Do you have any interesting stories of serendipity or unexpected discoveries from researching the book?
We found most of the unexpected facts through the census research. There is a dairy that was situated near both Liverpool and Everton football grounds that, in 1911, had two footballers lodging with them! We also discovered that the ‘Houldings’ ghost sign on Dorothy Street was a company founded by John Houlding, one of the founding members of Liverpool Football Club.
If you had to pick one sign as your favourite, which would it be and why?
Caroline: I think my favourite sign is still the Blackledges sign. It was this that first sparked my passion for ghost signs, and it’s the only Blackledges sign that we have found in the city.
Phil: My favourite would be the ‘S.Gordon’ sign in Kirkdale. This was one that proved elusive to track down, and became a real research gem when I finally saw Samuel Gordon’s name in the street directory! He had a chain of grocers stores across the city, but was only at this address for five years.
Lots of the signs refer to characters and companies that have played roles in Liverpool’s history. Is there one of these stories that you think is particularly interesting or surprising?
I think when you begin a project like this, you do begin to have favourite characters and personalities. One of our favourite characters is John Irwin who started with a small warehouse in the north of the city and soon grew a small empire of grocers stores throughout Merseyside. Some of the finest mosaics in the book are for Irwin’s stores, and also a remarkable façade with beautiful terracotta lettering that has thankfully been left standing. Irwin’s were eventually bought out by Tesco in the 1960s, but some of the Irwin’s house-style architecture can still be seen around the city streets.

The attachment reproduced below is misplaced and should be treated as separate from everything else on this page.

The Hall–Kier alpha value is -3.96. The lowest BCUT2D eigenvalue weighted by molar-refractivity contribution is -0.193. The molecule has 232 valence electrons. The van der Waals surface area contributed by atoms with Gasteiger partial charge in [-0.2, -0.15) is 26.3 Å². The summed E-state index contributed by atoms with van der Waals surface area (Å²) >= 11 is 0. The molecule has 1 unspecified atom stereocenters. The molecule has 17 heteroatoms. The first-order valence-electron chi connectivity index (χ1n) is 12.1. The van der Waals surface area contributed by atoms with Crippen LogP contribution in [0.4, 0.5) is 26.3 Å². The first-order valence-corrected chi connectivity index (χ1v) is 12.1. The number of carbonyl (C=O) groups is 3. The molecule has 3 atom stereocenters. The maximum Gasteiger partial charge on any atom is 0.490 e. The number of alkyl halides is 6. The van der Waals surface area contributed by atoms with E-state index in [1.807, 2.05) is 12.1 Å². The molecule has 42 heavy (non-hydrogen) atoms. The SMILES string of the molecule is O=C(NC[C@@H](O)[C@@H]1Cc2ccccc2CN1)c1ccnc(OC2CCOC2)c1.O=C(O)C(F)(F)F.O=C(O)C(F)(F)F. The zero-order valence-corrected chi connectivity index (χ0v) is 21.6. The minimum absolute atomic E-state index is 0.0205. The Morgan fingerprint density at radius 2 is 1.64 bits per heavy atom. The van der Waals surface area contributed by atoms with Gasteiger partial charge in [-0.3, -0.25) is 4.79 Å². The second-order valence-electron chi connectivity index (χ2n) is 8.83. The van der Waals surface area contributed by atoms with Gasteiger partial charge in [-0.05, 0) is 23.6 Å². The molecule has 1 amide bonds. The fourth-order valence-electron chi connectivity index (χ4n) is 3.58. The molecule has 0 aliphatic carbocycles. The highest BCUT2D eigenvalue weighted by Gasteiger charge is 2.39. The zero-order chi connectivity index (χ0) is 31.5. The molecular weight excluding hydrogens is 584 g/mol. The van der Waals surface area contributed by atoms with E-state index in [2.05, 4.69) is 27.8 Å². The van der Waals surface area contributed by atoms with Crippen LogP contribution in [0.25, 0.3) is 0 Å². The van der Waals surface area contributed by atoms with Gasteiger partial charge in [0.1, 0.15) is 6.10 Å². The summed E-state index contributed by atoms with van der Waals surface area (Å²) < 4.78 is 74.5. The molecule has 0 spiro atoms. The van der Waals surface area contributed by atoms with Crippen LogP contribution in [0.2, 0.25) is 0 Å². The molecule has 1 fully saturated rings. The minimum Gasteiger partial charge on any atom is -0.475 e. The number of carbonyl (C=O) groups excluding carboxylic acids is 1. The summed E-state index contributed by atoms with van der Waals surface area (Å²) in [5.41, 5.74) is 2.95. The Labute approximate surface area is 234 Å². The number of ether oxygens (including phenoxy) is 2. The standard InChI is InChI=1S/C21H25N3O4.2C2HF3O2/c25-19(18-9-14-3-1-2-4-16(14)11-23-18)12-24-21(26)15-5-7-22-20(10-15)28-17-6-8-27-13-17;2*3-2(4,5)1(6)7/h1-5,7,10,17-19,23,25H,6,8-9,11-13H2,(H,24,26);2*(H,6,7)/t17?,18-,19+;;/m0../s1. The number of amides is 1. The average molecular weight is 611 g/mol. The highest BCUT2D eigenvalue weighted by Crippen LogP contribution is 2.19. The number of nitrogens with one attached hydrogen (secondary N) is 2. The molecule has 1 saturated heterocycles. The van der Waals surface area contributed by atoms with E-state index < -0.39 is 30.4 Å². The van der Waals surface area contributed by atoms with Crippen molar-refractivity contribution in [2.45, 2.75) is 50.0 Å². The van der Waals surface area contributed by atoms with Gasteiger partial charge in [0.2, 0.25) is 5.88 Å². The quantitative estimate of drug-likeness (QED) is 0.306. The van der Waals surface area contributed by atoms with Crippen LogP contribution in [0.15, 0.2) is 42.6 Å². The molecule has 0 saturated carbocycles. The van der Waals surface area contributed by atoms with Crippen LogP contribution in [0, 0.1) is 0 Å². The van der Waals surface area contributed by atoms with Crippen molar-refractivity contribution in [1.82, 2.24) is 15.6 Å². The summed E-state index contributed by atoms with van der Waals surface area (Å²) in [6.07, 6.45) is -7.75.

You document signs that have recently been revealed alongside examples that are no longer visible. What do you think these signs can tell us about the development of the city and the evolving visual landscape?
There is nothing more exciting for us than seeing the uncovering of a sign. This usually happens when a building is being renovated or prior to demolition. Some building owners have gladly left the ghost signs on their buildings, but as more and more commercial properties are converted to residential accommodation, we have seen these signs simply either painted over or, in the case of mosaic steps, chiselled away. As the ghost signs project becomes more and more prominent in the public consciousness we hope that people will begin to see how important this strand of social history really is. Hopefully, at least within Liverpool, our book will help a little with this.
Do you have any plans for future books or other publications of your research?
We will always continue to capture ghost signs and research them as much as possible. We may try to publish an updated book in around five years.
How can people get hold of the book and keep updated with future discoveries from your research?
We have set up a Twitter page, @lpoolghostsigns, and regularly post snippets of research on there. If anybody would like to contact us we can be reached via <a href=”mailto:email@example.com”>firstname.lastname@example.org</a>.
Thank you Caroline and Phil for taking the time to answer my questions and congratulations on the publication of the book. I’m looking forward to getting my hands on the hard copy when I get back to the UK next year.